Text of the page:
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How the “Inspire and Empower People” Challenge Succeeds

Posted by TUV Rheinland on Nov 23, 2018 6:42:12 PM
TUV Rheinland


Be honest: Why do you get up every morning and go to work? If you have an answer to this, then you can confidently regard yourself as “inspired”, as personnel managers and managers have recently been calling it.

Researchers have found that companies that consistently pursue their thoughts and actions according to a mission statement with a clear value orientation and are subsequently able to communicate these concepts to their employees in a comprehensible manner are demonstrably more successful in the market. They also tend to generate greater social and economic added value.

What does this mean for individuals who are increasingly asking about the meaning of their work, and who represent the most important long-term investment from a company perspective? What are the effects of digitisation on their present and future workplace? How should the future of work be shaped when companies have to react quickly and need agile employees? The answer: The move towards more responsibility and freedom for employees to self-organise, also referred to as “empowering”.


Reduce Fears of Job Loss – Through Empowerment

A good example of the necessity of “inspiring” and “empowering” is in the field of production.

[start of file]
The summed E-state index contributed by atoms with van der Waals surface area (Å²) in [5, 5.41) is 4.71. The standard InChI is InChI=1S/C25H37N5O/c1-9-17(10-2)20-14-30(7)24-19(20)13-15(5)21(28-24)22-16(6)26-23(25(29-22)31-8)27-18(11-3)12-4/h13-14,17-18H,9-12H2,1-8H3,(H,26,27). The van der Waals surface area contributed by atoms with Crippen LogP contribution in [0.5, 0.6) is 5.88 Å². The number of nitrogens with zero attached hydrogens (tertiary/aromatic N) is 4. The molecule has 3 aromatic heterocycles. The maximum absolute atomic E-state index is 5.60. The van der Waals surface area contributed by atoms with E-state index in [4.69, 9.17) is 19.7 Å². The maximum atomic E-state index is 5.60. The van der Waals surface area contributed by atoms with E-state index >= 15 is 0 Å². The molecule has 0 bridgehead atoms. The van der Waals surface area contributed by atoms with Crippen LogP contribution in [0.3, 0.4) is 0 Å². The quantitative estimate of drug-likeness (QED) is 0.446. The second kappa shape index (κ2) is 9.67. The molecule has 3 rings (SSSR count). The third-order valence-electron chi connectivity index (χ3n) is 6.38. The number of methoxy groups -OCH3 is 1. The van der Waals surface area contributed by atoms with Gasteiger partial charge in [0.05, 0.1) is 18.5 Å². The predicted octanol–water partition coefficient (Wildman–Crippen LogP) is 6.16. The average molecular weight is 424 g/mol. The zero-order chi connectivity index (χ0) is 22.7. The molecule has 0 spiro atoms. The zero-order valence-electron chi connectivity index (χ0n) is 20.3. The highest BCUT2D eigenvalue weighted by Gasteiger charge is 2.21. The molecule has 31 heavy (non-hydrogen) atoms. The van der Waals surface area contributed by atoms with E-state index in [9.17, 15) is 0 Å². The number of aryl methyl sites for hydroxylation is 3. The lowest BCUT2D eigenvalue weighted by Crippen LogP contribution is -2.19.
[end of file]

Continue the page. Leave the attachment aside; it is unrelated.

A balanced and adapted personnel development is important. In production, further training does not mean mastering Word and Excel as it does for colleagues at their desks. Rather, the aim is to convey the opportunities of digitisation in production, and to increase the competence in the safe application of new technologies. Above all, managers in production, such as foremen and group leaders, play a special role here by reducing fears of job loss through inspiration and empowerment.


Pure Technical and Methodological Knowledge Is No Longer Sufficient

For organisations, it is essential to recognise competence needs and to promote lifelong learning with good competence management, as well as dedication, curiosity, enthusiasm or willingness to change.

In addition to content-related skills, competence includes the ability to act in open situations in a self-organised, responsible, and creative manner, to solve problems and to apply knowledge consistently. The purpose is an important framework and also influences the definition of competence requirements. Competencies must be able to develop and grow constantly, and above all they should be allowed to be used and applied.


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This article first appeared on TR Academy. Click here to read the full article.

Topics: Academy, training